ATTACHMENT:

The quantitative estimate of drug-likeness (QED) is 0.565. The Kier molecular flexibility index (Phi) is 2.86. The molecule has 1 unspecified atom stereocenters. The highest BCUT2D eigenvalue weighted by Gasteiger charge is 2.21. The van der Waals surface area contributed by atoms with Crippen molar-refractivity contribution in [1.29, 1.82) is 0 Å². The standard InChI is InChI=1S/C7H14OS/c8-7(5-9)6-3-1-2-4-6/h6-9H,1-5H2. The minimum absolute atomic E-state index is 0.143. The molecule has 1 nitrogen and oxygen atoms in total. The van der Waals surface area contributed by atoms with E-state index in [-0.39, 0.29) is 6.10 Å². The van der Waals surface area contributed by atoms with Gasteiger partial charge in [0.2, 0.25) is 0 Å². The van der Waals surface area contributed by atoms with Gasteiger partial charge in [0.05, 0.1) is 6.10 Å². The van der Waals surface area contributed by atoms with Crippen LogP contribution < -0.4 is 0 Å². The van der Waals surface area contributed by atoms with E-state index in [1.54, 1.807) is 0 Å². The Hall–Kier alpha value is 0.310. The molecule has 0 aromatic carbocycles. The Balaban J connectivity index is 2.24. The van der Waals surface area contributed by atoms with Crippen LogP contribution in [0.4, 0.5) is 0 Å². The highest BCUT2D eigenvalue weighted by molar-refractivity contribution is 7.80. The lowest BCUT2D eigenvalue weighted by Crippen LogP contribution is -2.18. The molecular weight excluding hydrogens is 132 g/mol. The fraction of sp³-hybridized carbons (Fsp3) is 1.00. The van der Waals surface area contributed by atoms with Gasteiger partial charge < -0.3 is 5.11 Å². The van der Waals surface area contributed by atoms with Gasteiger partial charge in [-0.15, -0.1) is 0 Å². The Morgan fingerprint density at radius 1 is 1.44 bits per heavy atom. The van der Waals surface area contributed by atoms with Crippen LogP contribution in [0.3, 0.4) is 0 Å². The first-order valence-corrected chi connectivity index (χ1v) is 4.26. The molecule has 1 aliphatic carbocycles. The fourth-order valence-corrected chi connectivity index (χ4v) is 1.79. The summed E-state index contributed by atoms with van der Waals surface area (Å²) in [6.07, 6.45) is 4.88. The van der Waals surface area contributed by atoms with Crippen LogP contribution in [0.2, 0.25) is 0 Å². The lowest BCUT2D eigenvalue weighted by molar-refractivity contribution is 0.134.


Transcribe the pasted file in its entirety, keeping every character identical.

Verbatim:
The quantitative estimate of drug-likeness (QED) is 0.565. The Kier molecular flexibility index (Phi) is 2.86. The molecule has 1 unspecified atom stereocenters. The highest BCUT2D eigenvalue weighted by Gasteiger charge is 2.21. The van der Waals surface area contributed by atoms with Crippen molar-refractivity contribution in [1.29, 1.82) is 0 Å². The standard InChI is InChI=1S/C7H14OS/c8-7(5-9)6-3-1-2-4-6/h6-9H,1-5H2. The minimum absolute atomic E-state index is 0.143. The molecule has 1 nitrogen and oxygen atoms in total. The van der Waals surface area contributed by atoms with E-state index in [-0.39, 0.29) is 6.10 Å². The van der Waals surface area contributed by atoms with Gasteiger partial charge in [0.2, 0.25) is 0 Å². The van der Waals surface area contributed by atoms with Gasteiger partial charge in [0.05, 0.1) is 6.10 Å². The van der Waals surface area contributed by atoms with Crippen LogP contribution < -0.4 is 0 Å². The van der Waals surface area contributed by atoms with E-state index in [1.54, 1.807) is 0 Å². The Hall–Kier alpha value is 0.310. The molecule has 0 aromatic carbocycles. The Balaban J connectivity index is 2.24. The van der Waals surface area contributed by atoms with Crippen LogP contribution in [0.4, 0.5) is 0 Å². The highest BCUT2D eigenvalue weighted by molar-refractivity contribution is 7.80. The lowest BCUT2D eigenvalue weighted by Crippen LogP contribution is -2.18. The molecular weight excluding hydrogens is 132 g/mol. The fraction of sp³-hybridized carbons (Fsp3) is 1.00. The van der Waals surface area contributed by atoms with Gasteiger partial charge < -0.3 is 5.11 Å². The van der Waals surface area contributed by atoms with Gasteiger partial charge in [-0.15, -0.1) is 0 Å². The Morgan fingerprint density at radius 1 is 1.44 bits per heavy atom. The van der Waals surface area contributed by atoms with Crippen LogP contribution in [0.3, 0.4) is 0 Å². The first-order valence-corrected chi connectivity index (χ1v) is 4.26. The molecule has 1 aliphatic carbocycles. The fourth-order valence-corrected chi connectivity index (χ4v) is 1.79. The summed E-state index contributed by atoms with van der Waals surface area (Å²) in [6.07, 6.45) is 4.88. The van der Waals surface area contributed by atoms with Crippen LogP contribution in [0.2, 0.25) is 0 Å². The lowest BCUT2D eigenvalue weighted by molar-refractivity contribution is 0.134.